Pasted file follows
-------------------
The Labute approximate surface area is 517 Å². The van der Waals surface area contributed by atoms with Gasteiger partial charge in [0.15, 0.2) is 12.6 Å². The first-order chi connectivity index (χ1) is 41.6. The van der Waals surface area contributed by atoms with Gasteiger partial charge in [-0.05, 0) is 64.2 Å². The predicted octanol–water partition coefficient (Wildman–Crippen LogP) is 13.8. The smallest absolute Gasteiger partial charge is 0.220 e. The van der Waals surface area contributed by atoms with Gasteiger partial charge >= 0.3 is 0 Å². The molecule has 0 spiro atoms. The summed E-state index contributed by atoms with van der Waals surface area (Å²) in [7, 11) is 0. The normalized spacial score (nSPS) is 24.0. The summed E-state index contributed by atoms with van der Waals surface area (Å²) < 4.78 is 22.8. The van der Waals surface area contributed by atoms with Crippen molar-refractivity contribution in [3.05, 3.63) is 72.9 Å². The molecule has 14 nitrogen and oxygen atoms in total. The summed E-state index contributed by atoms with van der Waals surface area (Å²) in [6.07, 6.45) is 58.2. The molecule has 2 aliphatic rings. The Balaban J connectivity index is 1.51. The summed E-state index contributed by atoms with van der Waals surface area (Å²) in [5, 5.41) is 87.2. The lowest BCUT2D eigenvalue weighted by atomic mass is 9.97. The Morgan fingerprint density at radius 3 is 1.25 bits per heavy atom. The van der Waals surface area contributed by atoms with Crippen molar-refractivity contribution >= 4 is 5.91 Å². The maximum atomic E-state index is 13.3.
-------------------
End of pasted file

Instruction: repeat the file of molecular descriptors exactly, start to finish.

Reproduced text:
The Labute approximate surface area is 517 Å². The van der Waals surface area contributed by atoms with Gasteiger partial charge in [0.15, 0.2) is 12.6 Å². The first-order chi connectivity index (χ1) is 41.6. The van der Waals surface area contributed by atoms with Gasteiger partial charge in [-0.05, 0) is 64.2 Å². The predicted octanol–water partition coefficient (Wildman–Crippen LogP) is 13.8. The smallest absolute Gasteiger partial charge is 0.220 e. The van der Waals surface area contributed by atoms with Gasteiger partial charge >= 0.3 is 0 Å². The molecule has 0 spiro atoms. The summed E-state index contributed by atoms with van der Waals surface area (Å²) in [7, 11) is 0. The normalized spacial score (nSPS) is 24.0. The summed E-state index contributed by atoms with van der Waals surface area (Å²) < 4.78 is 22.8. The van der Waals surface area contributed by atoms with Crippen molar-refractivity contribution in [3.05, 3.63) is 72.9 Å². The molecule has 14 nitrogen and oxygen atoms in total. The summed E-state index contributed by atoms with van der Waals surface area (Å²) in [6.07, 6.45) is 58.2. The molecule has 2 aliphatic rings. The Balaban J connectivity index is 1.51. The summed E-state index contributed by atoms with van der Waals surface area (Å²) in [5, 5.41) is 87.2. The lowest BCUT2D eigenvalue weighted by atomic mass is 9.97. The Morgan fingerprint density at radius 3 is 1.25 bits per heavy atom. The van der Waals surface area contributed by atoms with Crippen molar-refractivity contribution >= 4 is 5.91 Å². The maximum atomic E-state index is 13.3.